Previously published in The Huffington Post.
Lucy van Pelt, one of America's greatest "fussbudgets" and Machiavellian 8-year-olds from the syndicated comic strip, "Peanuts" by Charles Schulz, is a solid figure to recall when thinking of the current state of the international community: "If you think peace is a common goal," she told Charlie Brown, "that goes to show how little you know."
After the presidential address, Tuesday night, President Barack Obama decided to postpone a Congressional vote on whether to take a military strike against President Bashar al-Assad for atrocities afflicted against his own citizens.
Multilateral steps quickly developed between allies, Russia and Syria, after Secretary of State John Kerry recommended Syria surrender all stockpiles of chemical weapons to the United Nations. Further steps, and ones which will most likely be entailed in a Security Council Resolution, would require President Assad to sign the Chemical Weapons Treaty, commit to a thorough UN inspection, account, in detail, Syria's stockpile, and then destroy all chemical weapons.
How will U.N. intervention be different this time around, when on Aug. 26, Syrian snipers targeted UN chemical weapons inspectors' as they crossed the capital border, an area under the control of President al-Assad's regime? Does the United Nations now hold more clout, more than just a week ago, now that country leaders are actively seized at the bargaining table?
As citizens of the world, what should people make of the United Nations, an atrophied organ, distant in today's politics, which was once satirically described by 30 Rock's iconic Liz Lemon as, "working in the Galactic Senate in Star Wars."
Countries ideologically standing up against Syria's aberration from international law, can only vie for what's called "negative peace," merely maintaining the absence of war, but not ensuring "positive peace," the mutual betterment by working together. Negative peace, or neutrality, is far more prevalent than positive peace these days, and in regards to the U.S.' response to the Syrian crisis, this peace isn't really peace at all, but precautionary measures.
President Bashar al-Assad's promises are only words; words coming from the same leader who rebuked allegations of using the weapons in the first place. U.N. intervention, a nonviolent and multilateral option, is fraught with potential, saving United States' military forces, dollars, and Syrian civilians. However, the resolution will be all voice and no legs without the follow-through from Syria and Russia, to work in tandem with the United Nations.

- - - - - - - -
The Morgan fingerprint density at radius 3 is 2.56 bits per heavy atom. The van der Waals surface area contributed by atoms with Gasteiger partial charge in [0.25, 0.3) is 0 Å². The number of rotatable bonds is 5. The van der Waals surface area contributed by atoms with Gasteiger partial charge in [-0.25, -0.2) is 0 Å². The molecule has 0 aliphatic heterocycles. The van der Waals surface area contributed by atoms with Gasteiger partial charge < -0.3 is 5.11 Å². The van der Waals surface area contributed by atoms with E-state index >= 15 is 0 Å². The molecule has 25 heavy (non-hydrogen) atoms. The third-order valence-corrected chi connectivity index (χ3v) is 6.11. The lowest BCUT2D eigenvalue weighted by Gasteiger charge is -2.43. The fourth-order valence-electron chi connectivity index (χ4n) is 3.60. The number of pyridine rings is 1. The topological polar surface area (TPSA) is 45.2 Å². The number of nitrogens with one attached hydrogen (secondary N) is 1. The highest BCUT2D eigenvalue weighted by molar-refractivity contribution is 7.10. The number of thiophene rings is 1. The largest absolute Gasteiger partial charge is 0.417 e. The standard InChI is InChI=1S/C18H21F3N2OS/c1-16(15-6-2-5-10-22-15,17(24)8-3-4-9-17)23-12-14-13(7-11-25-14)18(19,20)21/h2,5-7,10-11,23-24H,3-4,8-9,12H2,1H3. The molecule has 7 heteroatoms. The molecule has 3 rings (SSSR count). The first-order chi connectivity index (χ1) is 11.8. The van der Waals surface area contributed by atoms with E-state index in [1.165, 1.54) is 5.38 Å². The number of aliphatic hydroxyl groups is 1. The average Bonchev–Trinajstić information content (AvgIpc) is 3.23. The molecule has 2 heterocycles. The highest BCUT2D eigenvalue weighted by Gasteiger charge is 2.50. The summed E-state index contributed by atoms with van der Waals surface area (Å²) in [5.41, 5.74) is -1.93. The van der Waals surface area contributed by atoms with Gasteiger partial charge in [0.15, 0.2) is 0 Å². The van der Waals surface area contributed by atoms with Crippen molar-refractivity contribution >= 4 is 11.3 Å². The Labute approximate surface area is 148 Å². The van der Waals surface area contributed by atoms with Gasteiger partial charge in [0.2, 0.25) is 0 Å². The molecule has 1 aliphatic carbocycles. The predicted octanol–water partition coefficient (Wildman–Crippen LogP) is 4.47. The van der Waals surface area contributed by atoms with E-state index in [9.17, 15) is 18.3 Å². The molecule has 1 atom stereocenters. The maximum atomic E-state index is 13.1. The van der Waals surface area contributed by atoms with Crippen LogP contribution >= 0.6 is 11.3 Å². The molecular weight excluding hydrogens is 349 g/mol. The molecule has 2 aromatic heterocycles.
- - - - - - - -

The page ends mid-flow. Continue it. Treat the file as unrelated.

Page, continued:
On Tuesday, The Atlantic, recalled Barack Obama's Nobel Peace Prize speech from 2009, highlighting his commitment to just force, as he reminded listeners, "America led the world in constructing an architecture to keep the peace: a Marshall Plan and a United Nations, mechanisms to govern the waging of war, treaties to protect human rights, prevent genocide, restrict the most dangerous weapons."
Haunting words, all too reminiscent of the "wars within nations" or the "civilians in unending chaos" living in "failed states" or "insurgencies" that Syrian citizens encounter today.
Will the legacy of Syria's egregious violation force the United Nations to claim a more robust position as the world's vigilante in order to protect the citizens of the world? Is this the "positive peace" the international community can wrest from, what seems to be, another stalemate arms race amongst dueling powers? I hope to see the United Nations no longer a lame duck organization, for leaders to congregate, but a far more austere and actionable organ, rising from the chemical fall out of the Syrian crisis.
While diplomacy is the first step toward a resolution, Syria has yet to be held accountable of deploying sarin gas to over 1000 civilians in targeted neighborhoods and hospitals. Measured yet quickly moving, the international community leverages this multilateral process to avoid violence in hopes that President al-Assad will follow through with his end of the bargain: destroying all chemical weapons.
Even if Syria began this process, it's not a quick fix, but years to decades, filled with extremely dangerous and exacerbating difficulties -- chemical neutralization resulting in toxic waste, health and environmental effects, along with the technological hurdles, like separating the weapon from the live agent. This process is typically completed by robots, as Director of Environmental Security and expert on the abolition of chemical weapons, Paul F. Walker, said in a Slate interview.
Vital protocol for peace, nonetheless, the United Nations will be trading in its Blue Helmets for Hazmat suits for years to come.
Now, more than ever, the United Nations must lead the pack, and keep their wits about them. Even, today, Russia and the U.S. are still behind schedule in destroying Cold War stockpiles; in the very slow process of disposing weapons, a dictator can still execute humanitarian atrocities. Whether there are weapons or not, it doesn't necessarily change a government's wherewithal to initiate structural violence against its own people.
President Bashar al-Assad is taking a page from Lucy van Pelt's book, playing into the idea of peace, only to maintain his political might. Could we see the United Nations trip up as the gullible Charlie Brown, only to realize Syria will pull the football out from under the UN?